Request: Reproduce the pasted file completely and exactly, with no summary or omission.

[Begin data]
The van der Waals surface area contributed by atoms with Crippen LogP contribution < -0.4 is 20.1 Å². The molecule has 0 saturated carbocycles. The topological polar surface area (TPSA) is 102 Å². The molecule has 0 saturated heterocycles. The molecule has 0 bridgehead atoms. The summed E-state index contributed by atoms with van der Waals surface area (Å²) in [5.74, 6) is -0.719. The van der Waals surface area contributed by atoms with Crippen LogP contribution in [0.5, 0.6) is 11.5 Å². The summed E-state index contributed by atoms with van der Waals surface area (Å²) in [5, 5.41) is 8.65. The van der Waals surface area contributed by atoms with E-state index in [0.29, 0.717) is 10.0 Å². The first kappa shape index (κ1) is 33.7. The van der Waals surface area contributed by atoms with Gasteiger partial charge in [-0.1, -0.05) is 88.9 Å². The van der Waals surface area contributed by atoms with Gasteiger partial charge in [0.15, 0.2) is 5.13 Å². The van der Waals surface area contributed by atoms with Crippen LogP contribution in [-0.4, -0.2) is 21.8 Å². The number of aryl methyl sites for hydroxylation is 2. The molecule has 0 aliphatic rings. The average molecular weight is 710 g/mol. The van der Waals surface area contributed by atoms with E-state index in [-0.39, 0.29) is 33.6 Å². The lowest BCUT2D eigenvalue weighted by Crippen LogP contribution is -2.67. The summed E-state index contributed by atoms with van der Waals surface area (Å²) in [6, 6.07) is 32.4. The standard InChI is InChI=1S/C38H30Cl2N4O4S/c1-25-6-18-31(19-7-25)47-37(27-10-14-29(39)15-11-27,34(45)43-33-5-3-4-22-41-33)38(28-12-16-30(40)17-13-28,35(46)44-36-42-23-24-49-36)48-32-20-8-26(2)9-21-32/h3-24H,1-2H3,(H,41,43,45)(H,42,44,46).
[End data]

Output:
The van der Waals surface area contributed by atoms with Crippen LogP contribution < -0.4 is 20.1 Å². The molecule has 0 saturated carbocycles. The topological polar surface area (TPSA) is 102 Å². The molecule has 0 saturated heterocycles. The molecule has 0 bridgehead atoms. The summed E-state index contributed by atoms with van der Waals surface area (Å²) in [5.74, 6) is -0.719. The van der Waals surface area contributed by atoms with Crippen LogP contribution in [0.5, 0.6) is 11.5 Å². The summed E-state index contributed by atoms with van der Waals surface area (Å²) in [5, 5.41) is 8.65. The van der Waals surface area contributed by atoms with E-state index in [0.29, 0.717) is 10.0 Å². The first kappa shape index (κ1) is 33.7. The van der Waals surface area contributed by atoms with Gasteiger partial charge in [-0.1, -0.05) is 88.9 Å². The van der Waals surface area contributed by atoms with Gasteiger partial charge in [0.15, 0.2) is 5.13 Å². The van der Waals surface area contributed by atoms with Crippen LogP contribution in [-0.4, -0.2) is 21.8 Å². The number of aryl methyl sites for hydroxylation is 2. The molecule has 0 aliphatic rings. The average molecular weight is 710 g/mol. The van der Waals surface area contributed by atoms with E-state index in [-0.39, 0.29) is 33.6 Å². The lowest BCUT2D eigenvalue weighted by Crippen LogP contribution is -2.67. The summed E-state index contributed by atoms with van der Waals surface area (Å²) in [6, 6.07) is 32.4. The standard InChI is InChI=1S/C38H30Cl2N4O4S/c1-25-6-18-31(19-7-25)47-37(27-10-14-29(39)15-11-27,34(45)43-33-5-3-4-22-41-33)38(28-12-16-30(40)17-13-28,35(46)44-36-42-23-24-49-36)48-32-20-8-26(2)9-21-32/h3-24H,1-2H3,(H,41,43,45)(H,42,44,46).